About the Instrument
Where ancient water existed on Mars, what mineral record did it leave? How did it shape the surface, and could it have sustained life? How did Mars’ crust form? These are some of the questions that the Compact Reconnaissance Imaging Spectrometer for Mars (CRISM) was built to answer.
CRISM launched aboard NASA's Mars Reconnaissance Orbiter in August 2005, becoming operational at Mars about a year later. From an orbit that took it 160 to 200 miles (255 to 320 kilometers) above Mars' dusty surface, this workhorse of an instrument scanned the Red Planet in search of the chemical fingerprints of past water.
Offering greater capability to map spectral variations than any similar instrument sent to another planet, CRISM could read 544 visible and near-infrared “colors” in reflected sunlight to distinguish different minerals in the surface and atmosphere. Scientists analyzed those images to study the composition of Mars’ rock formations, track changes in the planet’s atmosphere and measure how ices cycle between the atmosphere and polar ice caps. The images allowed researchers to study Mars’ rock compositions, track changes in the planet’s atmosphere and examine how volatile ices move between the atmosphere and polar caps.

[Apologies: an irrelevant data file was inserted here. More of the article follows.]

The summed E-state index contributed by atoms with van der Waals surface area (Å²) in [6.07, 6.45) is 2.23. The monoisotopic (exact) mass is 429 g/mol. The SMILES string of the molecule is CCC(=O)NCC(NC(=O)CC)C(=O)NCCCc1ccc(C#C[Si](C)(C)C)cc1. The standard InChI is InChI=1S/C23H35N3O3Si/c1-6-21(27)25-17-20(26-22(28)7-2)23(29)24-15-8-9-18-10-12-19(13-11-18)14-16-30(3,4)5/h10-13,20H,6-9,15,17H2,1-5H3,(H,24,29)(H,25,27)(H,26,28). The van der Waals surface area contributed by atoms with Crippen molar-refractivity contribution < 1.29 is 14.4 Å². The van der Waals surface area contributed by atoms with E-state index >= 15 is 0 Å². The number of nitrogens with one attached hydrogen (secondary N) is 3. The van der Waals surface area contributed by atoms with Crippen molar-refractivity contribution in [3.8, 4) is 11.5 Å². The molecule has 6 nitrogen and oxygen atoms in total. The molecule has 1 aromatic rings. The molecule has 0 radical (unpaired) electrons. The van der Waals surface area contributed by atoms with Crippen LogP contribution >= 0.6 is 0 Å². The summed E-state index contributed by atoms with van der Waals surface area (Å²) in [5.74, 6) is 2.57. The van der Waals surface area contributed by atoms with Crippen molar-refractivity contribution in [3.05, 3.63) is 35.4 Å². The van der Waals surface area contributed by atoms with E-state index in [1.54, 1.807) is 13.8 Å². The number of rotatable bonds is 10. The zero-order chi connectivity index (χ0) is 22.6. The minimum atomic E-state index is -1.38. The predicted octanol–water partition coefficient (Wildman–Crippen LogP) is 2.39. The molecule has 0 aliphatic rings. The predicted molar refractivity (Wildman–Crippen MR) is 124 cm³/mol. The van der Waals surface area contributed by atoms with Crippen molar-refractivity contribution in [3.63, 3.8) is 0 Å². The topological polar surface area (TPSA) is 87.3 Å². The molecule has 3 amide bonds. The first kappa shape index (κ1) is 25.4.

The instrument's observations played a large part in confirming the presence of large amounts of water on Mars in the past. It revealed Mars' complex geologic history and informed decisions on where to land rovers on the surface. CRISM’s detection of clay and carbonate minerals that indicate a past benign water environment, plus the types of sediments good for fossilizing signs of life, for example, was a significant factor in Jezero crater's selection as the Perseverance rover’s landing site.
CRISM was turned off on April 4, 2023, closing out 16 years of operation.